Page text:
UNITED NATIONS - UN Secretary-General Ban Ki-moon said here on Thursday that the South Sudan's seizure of an oil field in neighboring Sudan is "a clearly illegal act," which he said is "an infringement on the sovereignty of Sudan," and called on "both sides to exercise maximum restraint, return to the negotiation table and resolve their differences."
The secretary-general made the statement at a press conference at a time when Sudanese President Omar al-Bashir on Wednesday declared war and vowed to bring down the government of South Sudan amid escalating military confrontations on the border between the two countries.
"I call on South Sudan to immediately withdraw its forces from Heglig," Ban said. "This is an infringement on the sovereignty of Sudan and a clearly illegal act."
"I urge both sides to exercise maximum restraint, return to the negotiation table and resolve their differences," he said.
Clashes have spread along the border between Sudan and South Sudan, reports said on Monday. The conflict is the closest the two countries have come to a full-scale war since the south seceded from the north in July 2011.
South Sudan and Sudan have been locked in disputes with the alarming situation being manifested most recently by the seizure and occupation of the town of Heglig and its oil fields in Sudan by South Sudan's army, the SPLA.
The United Nations and the African Union have called on South Sudan to withdraw from the town of Heglig, but Juba insists it has a claim to the territory. Sudan has threatened to retaliate.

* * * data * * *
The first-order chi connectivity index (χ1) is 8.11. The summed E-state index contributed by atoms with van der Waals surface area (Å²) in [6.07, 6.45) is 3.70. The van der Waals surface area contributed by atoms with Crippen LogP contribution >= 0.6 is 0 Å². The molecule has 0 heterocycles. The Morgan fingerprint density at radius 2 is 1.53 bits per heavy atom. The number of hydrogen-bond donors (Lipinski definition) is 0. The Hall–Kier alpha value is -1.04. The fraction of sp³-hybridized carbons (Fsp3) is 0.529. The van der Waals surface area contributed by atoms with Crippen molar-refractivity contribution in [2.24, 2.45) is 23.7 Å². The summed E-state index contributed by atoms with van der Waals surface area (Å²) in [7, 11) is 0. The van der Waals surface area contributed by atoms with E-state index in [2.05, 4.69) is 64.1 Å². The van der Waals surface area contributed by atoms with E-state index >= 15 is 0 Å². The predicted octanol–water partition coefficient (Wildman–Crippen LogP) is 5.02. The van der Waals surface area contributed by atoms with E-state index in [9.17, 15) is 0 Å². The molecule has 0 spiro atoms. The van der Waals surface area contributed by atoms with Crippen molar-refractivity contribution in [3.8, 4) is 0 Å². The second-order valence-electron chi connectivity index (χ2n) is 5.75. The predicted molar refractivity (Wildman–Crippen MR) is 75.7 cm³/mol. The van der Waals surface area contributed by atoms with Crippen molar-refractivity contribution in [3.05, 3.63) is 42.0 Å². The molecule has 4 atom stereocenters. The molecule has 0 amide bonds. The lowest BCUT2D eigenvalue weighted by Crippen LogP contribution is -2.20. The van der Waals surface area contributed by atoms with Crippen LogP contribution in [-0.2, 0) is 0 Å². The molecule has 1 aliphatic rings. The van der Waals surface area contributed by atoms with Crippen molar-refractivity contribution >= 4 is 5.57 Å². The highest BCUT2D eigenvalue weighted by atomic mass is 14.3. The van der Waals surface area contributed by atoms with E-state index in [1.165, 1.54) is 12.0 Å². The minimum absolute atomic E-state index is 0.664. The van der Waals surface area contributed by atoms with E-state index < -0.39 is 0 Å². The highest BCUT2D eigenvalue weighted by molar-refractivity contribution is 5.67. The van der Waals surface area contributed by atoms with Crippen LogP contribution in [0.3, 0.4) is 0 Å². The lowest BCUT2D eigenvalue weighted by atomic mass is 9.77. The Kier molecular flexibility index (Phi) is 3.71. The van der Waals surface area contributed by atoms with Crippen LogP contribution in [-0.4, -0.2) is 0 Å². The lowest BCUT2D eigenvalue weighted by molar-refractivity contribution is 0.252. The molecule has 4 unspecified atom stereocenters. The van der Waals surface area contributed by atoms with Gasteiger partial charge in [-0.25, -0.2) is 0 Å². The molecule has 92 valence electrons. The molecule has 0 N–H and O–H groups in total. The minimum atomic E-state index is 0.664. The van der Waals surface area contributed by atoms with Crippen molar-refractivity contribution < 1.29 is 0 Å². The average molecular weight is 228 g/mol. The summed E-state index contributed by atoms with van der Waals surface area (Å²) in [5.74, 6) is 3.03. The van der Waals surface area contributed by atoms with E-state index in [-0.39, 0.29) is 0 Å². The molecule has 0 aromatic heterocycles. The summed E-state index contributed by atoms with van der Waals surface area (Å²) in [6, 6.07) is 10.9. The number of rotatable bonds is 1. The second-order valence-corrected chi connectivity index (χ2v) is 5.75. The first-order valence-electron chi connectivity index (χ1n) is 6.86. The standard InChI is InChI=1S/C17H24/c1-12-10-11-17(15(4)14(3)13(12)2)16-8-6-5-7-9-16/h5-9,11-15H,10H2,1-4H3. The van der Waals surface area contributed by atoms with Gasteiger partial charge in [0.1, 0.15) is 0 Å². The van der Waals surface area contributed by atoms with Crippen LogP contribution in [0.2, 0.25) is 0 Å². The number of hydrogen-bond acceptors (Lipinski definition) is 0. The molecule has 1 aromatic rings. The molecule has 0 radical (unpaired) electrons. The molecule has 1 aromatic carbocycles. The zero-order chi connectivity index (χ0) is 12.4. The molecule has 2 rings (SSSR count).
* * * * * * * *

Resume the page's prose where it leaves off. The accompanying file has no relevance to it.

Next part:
"I also call on the government of Sudan to immediately stop shelling and bombing South Sudanese territory and withdraw its forces from disputed territories, in particular Abyei," a border town, he said. "Both must stop supporting proxy forces against each other."
"Again, this is not the time for war," he said. "This is a time for leadership, for engagement, for negotiation -- in the name of humanity, and in the interests of the people of both countries and the region."
"Along with regional and many international leaders, I have impressed on both governments the necessity of ending the fighting and returning to negotiations," he said. "They have yet to heed our call."
"We shall continue our efforts and stand ready to help both parties," he said. "Those countries that have influence on the two governments must step up their efforts at this critical moment."
Fresh clashes reportedly erupted on Wednesday near the town of Aweil, South Sudan, some 160 km west of the Heglig oil field near the border between the two countries, which have been seized by the South Sudanese army since April 10.
The oil-rich Heglig region is on the north side of the 1956 border between Sudan and South Sudan.